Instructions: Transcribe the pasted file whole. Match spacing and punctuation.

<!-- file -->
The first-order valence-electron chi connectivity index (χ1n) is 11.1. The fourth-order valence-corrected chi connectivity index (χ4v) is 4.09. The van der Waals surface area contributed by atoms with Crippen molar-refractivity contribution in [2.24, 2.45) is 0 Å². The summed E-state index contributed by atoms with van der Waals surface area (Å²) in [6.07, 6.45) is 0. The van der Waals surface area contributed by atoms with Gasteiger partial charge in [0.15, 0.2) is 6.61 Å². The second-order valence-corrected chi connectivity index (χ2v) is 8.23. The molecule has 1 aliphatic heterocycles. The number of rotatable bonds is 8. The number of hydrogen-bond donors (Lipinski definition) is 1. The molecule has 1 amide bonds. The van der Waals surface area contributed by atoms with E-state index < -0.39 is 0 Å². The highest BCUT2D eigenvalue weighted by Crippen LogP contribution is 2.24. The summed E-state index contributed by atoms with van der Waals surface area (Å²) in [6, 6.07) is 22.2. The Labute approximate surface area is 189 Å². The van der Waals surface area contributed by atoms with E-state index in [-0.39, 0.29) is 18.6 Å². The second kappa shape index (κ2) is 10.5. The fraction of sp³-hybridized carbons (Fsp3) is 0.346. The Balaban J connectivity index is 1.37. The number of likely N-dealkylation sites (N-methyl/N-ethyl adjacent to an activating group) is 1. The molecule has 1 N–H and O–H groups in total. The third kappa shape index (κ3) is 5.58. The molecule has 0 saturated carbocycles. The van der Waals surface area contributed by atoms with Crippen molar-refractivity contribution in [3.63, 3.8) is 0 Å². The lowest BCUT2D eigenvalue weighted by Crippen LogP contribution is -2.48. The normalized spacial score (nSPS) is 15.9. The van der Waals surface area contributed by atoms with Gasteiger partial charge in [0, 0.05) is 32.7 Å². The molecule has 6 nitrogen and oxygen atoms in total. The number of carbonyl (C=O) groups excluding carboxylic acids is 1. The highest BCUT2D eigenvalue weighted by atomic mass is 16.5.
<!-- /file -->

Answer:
The first-order valence-electron chi connectivity index (χ1n) is 11.1. The fourth-order valence-corrected chi connectivity index (χ4v) is 4.09. The van der Waals surface area contributed by atoms with Crippen molar-refractivity contribution in [2.24, 2.45) is 0 Å². The summed E-state index contributed by atoms with van der Waals surface area (Å²) in [6.07, 6.45) is 0. The van der Waals surface area contributed by atoms with Gasteiger partial charge in [0.15, 0.2) is 6.61 Å². The second-order valence-corrected chi connectivity index (χ2v) is 8.23. The molecule has 1 aliphatic heterocycles. The number of rotatable bonds is 8. The number of hydrogen-bond donors (Lipinski definition) is 1. The molecule has 1 amide bonds. The van der Waals surface area contributed by atoms with E-state index < -0.39 is 0 Å². The highest BCUT2D eigenvalue weighted by Crippen LogP contribution is 2.24. The summed E-state index contributed by atoms with van der Waals surface area (Å²) in [6, 6.07) is 22.2. The Labute approximate surface area is 189 Å². The van der Waals surface area contributed by atoms with E-state index in [-0.39, 0.29) is 18.6 Å². The second kappa shape index (κ2) is 10.5. The fraction of sp³-hybridized carbons (Fsp3) is 0.346. The Balaban J connectivity index is 1.37. The number of likely N-dealkylation sites (N-methyl/N-ethyl adjacent to an activating group) is 1. The molecule has 1 N–H and O–H groups in total. The third kappa shape index (κ3) is 5.58. The molecule has 0 saturated carbocycles. The van der Waals surface area contributed by atoms with Crippen molar-refractivity contribution in [3.63, 3.8) is 0 Å². The lowest BCUT2D eigenvalue weighted by Crippen LogP contribution is -2.48. The normalized spacial score (nSPS) is 15.9. The van der Waals surface area contributed by atoms with Gasteiger partial charge in [0, 0.05) is 32.7 Å². The molecule has 6 nitrogen and oxygen atoms in total. The number of carbonyl (C=O) groups excluding carboxylic acids is 1. The highest BCUT2D eigenvalue weighted by atomic mass is 16.5.